A glorious throne set on high from the beginning
is the place of our sanctuary.—Jeremiah 15:12
As overwhelming as our trials can be, as enveloping as the darkness appears, as deep as the floodwaters grow, we can find solace of heart in knowing our souls are safe in a place bigger, broader, deeper than any distress. Our place of safety is no refugee tent thrown together…
They can only go as deep as the gospel we give them.
It is not a miracle, or dependent on a miracle, in any sense. It is a purely philosophical result of the right use of the constituted means—-as much so as any other effect produced by the application of means. There may be a miracle among its antecedent causes, or there may not. The apostles employed miracles, simply as a means by which they arrested attention to their message, and…
Managing editor Jared Wilson expresses our vision for FTC's ministry to pastors.
"It happens over and over again that the gospel 'comes alive' in a way that the evangelist had never dreamed of, and has effects which he never anticipated. The gospel is addressed to the human person as a human person in all the uncountable varieties of predicaments in which human beings find themselves.
The gospel has a sovereignty of its own and is never an instrument in…
There are many experiences that seminary can tell you about but can't prepare you for.
This was why the Jews were seeking all the more to kill him, because not only was he breaking the Sabbath, but he was even calling God his own Father, making himself equal with God.—John 5:18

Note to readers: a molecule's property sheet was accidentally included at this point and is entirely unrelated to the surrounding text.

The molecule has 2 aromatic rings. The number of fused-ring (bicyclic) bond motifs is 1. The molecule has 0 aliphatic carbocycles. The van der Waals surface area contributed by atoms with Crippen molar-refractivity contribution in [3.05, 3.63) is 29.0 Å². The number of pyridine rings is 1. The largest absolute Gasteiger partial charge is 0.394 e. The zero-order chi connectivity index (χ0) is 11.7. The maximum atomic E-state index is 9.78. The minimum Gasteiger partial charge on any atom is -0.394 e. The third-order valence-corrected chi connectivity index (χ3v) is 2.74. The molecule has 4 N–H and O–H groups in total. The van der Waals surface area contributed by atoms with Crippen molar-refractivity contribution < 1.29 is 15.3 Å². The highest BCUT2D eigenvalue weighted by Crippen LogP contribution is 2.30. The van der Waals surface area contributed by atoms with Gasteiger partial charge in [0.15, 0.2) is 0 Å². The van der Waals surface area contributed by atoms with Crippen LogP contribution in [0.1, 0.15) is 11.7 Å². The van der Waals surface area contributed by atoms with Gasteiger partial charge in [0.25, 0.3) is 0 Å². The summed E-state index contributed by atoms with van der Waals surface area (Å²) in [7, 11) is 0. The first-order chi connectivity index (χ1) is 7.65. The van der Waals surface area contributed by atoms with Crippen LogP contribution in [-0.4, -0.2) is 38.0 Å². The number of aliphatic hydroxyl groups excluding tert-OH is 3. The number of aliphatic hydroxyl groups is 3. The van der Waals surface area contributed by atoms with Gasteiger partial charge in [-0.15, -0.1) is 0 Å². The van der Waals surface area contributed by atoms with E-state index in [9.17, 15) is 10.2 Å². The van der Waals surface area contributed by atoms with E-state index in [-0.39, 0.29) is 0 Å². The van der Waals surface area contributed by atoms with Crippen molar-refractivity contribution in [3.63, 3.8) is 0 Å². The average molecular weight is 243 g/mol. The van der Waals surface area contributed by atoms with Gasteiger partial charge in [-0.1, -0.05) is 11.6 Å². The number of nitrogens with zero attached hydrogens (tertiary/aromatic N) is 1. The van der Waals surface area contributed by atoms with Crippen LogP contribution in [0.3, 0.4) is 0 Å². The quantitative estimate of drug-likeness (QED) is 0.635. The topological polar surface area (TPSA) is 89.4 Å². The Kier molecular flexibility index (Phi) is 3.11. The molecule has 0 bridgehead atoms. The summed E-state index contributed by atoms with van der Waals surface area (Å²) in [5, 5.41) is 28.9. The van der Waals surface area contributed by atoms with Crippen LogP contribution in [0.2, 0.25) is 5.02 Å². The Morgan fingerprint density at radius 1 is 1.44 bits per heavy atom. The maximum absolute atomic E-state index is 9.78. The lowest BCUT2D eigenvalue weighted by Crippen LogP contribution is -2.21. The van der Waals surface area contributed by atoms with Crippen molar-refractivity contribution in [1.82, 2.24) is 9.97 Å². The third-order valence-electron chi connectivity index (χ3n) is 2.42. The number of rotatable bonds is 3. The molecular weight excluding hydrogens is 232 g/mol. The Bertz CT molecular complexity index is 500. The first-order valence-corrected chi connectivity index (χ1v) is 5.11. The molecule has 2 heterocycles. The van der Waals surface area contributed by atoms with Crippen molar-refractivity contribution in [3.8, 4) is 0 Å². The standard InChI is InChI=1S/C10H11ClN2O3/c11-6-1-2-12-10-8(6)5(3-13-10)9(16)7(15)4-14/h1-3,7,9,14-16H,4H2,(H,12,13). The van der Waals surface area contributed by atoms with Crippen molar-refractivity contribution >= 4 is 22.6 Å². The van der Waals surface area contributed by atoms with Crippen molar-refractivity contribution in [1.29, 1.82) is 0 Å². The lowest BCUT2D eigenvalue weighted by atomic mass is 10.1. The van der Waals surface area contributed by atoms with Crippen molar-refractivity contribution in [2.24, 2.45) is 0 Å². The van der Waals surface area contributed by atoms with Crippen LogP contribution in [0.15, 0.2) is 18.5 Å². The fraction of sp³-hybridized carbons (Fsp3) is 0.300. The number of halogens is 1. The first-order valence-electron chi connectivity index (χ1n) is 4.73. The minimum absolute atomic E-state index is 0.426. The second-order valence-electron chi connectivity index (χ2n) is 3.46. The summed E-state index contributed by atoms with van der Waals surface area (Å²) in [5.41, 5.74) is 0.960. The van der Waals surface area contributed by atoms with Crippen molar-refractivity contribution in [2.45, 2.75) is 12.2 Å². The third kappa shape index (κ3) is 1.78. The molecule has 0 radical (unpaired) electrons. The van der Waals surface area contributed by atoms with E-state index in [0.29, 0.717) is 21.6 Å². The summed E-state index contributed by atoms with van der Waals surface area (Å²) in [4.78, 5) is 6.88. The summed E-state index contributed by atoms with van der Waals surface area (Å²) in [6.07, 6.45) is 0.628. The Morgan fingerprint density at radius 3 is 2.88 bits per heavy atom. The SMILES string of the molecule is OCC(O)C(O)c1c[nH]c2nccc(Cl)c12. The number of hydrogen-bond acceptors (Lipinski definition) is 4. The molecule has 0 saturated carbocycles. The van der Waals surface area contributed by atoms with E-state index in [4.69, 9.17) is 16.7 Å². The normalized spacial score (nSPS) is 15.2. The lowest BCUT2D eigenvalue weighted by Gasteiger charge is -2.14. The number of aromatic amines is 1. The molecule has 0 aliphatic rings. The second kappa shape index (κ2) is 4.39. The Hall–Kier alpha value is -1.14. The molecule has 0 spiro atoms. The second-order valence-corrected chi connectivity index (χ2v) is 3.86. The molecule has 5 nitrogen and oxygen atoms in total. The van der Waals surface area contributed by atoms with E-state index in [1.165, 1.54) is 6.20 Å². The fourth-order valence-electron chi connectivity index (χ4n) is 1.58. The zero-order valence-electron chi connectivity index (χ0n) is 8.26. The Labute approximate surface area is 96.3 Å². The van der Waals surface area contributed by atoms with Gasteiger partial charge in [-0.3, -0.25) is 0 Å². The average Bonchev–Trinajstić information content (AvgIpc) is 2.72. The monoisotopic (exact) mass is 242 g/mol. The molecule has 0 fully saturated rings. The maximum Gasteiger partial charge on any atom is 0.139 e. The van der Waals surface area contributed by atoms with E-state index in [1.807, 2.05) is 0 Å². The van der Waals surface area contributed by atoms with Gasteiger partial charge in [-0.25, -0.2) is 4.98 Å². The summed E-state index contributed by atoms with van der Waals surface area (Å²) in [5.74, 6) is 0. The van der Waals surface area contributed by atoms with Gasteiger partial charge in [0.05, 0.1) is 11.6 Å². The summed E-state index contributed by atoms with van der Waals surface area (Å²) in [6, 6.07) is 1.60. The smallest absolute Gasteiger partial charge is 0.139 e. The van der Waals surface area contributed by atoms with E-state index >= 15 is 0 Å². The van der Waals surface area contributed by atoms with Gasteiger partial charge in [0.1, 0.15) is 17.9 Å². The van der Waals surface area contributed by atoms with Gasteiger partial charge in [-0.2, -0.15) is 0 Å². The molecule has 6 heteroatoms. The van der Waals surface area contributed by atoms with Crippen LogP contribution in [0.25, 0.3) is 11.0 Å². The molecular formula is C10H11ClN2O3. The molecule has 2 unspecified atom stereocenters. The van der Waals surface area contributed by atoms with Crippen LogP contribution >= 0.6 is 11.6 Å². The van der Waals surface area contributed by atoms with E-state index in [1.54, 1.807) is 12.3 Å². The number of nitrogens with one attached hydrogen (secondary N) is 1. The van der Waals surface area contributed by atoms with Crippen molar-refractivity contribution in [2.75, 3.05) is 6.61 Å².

Okay, so the biggest problem with the quasi-evangelicals justifying their referring to God as "Mother" is not necessarily their feminist ideology or their misapplying actual biblical metaphors (like Matthew 23:37, for…
Men wanted for hazardous journey. Small wages, bitter cold, long months of complete darkness, constant danger, safe return doubtful. Honour and recognition in case of success.
In The Holiness of God, R.C. Sproul calls this "Luther's own private Gethsemane."
O God, Almighty God everlasting! how dreadful is the world! behold how its mouth opens to swallow me up, and how small is my faith in Thee!… Oh! the weakness of the flesh, and the power of Satan! If I am to depend upon any strength of this world - all is over……
When is God love?
When you are in tribulation, Love will bring you back to himself (Deut. 4:30).
When you are surrounded by the enemy, Love will keep you from evil (Deut. 23:9).
When you are invited to honor, Love will keep you humble (Matt. 14:8).
When you are judged, Love will justify you (Rom. 3:4).
When you are slandered…
The cross of Christ both proves and founds God's eagerness to forgive.
We should note that in all the Bible's words about reproof and rebuke and discipline, the Bible never says to "confess one another's sins."
Let's advance the gospel of the kingdom out into the perimeter of our hearts and lives with affectionate meekness and humble submission.
We really do want the best for you, which is why we felt like you needed to know these things. With a little more hard work and concentrated effort on your part, this can be a win-win for all of us.